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Displeased with some private companies who exploit their workers and pay unfair wages, the Confederation of Ethiopian Trade Unions (CETU) announced it will soon start to study the wage matrix private workers earn and it will push the government to legislate a minimum wage for private company employees.
The study will be conducted together with Wage Indicator Foundation, an organization launched in 2001 to contribute to a more transparent labour market for workers and employers. The study will examine the wages of workers who are employed in different sectors. Often, the wages of laborers is determined by agreement with employers. Nevertheless, a dozen of them repeatedly request the government to set a minimum wage limit. The workers lament that they are overworked and are paid small.
There is a minimum wage rule for civil workers which is currently 615 birr.
Zerihun Alemu, Vice President of CETU, told Capital that the study will recommend an appropriate wage for errands by classifying them by sectors and levels.
“A wage must be proportionate with the work done by the employee and it is important to keep in mind that all effort is required to build and improve our country’s economy. Investors need to understand that they can’t make profits without the workers. And that workers can’t get salary without an employer.”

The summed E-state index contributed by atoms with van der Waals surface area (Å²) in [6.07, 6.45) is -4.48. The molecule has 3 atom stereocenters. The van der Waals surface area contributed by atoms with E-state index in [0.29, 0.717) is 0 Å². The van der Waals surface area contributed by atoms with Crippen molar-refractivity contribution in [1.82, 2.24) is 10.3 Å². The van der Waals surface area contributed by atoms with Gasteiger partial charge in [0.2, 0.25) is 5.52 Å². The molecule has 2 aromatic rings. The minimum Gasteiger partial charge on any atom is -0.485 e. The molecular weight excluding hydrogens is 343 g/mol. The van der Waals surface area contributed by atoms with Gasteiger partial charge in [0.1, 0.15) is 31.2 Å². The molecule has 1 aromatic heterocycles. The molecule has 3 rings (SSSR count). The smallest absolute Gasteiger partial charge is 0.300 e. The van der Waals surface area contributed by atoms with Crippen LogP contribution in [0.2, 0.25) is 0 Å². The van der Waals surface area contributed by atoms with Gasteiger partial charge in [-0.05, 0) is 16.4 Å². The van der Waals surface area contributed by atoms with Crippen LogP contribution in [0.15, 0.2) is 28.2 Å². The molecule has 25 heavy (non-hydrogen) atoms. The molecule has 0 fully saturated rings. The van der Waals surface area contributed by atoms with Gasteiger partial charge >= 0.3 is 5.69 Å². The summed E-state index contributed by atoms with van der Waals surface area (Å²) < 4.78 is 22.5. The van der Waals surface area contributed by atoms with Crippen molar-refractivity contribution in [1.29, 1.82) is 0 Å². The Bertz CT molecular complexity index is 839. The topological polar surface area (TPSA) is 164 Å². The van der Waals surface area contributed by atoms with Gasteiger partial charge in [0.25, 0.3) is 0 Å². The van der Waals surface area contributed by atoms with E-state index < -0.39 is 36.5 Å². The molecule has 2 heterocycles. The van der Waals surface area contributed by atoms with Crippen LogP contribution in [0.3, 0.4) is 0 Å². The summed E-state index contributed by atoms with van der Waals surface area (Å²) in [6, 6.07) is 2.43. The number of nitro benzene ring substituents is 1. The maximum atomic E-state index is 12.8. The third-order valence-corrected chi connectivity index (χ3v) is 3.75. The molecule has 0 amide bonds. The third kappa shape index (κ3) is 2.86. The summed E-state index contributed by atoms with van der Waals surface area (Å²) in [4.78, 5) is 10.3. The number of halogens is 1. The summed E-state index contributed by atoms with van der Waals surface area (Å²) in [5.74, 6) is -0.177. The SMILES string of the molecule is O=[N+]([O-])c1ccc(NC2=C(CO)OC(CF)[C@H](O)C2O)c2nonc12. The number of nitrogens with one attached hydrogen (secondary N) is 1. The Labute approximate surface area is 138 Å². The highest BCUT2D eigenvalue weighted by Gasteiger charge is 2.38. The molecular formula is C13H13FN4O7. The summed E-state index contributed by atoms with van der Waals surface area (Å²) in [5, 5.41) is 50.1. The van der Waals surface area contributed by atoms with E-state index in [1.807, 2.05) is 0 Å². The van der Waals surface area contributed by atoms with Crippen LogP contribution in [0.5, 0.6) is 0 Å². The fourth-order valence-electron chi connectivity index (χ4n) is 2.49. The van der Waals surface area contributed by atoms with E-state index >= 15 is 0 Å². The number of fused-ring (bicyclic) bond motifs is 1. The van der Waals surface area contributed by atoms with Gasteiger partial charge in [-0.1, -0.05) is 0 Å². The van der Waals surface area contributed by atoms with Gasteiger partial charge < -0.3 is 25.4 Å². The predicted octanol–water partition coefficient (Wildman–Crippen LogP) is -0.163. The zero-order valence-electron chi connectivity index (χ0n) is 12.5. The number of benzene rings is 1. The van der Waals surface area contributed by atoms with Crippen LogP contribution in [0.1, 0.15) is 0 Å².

“Some argue that setting up a minimum wage will reduce the investment but that’s illogical. Exploiting workers and paying unfair wages to earn more profit is irrational,’’ Zerihun said.
According to the International Labor Office, around 90 percent of countries in the world have legislations that proclaim a minimum wage payment. Ethiopia is part of the remaining 10 percent of nations that do not have such laws.
Tekele Tesfa, an expert in the Ministry of Labor and Social Affairs, said the 377/2004 Labour proclamation which was sent to parliament for amendment will set the ground for the minimum wage law.
“We are glad if a minimum wage is forced into law. I hope the proclamation which is expected to be ratified next year will give the chance for the government to consider the minimum wage line,’’ Tekele added.
Tadele Yimer, President of Ethiopian Employers Federation, said that all stakeholders should collaborate to set minimum wage in Ethiopia.
“Studying the minimum wage floor is not an assignment of one body. The government and other stakeholders should work together. Increasing production, creating capable workers and paying them the right wage is all the things that we must see together,” he addedn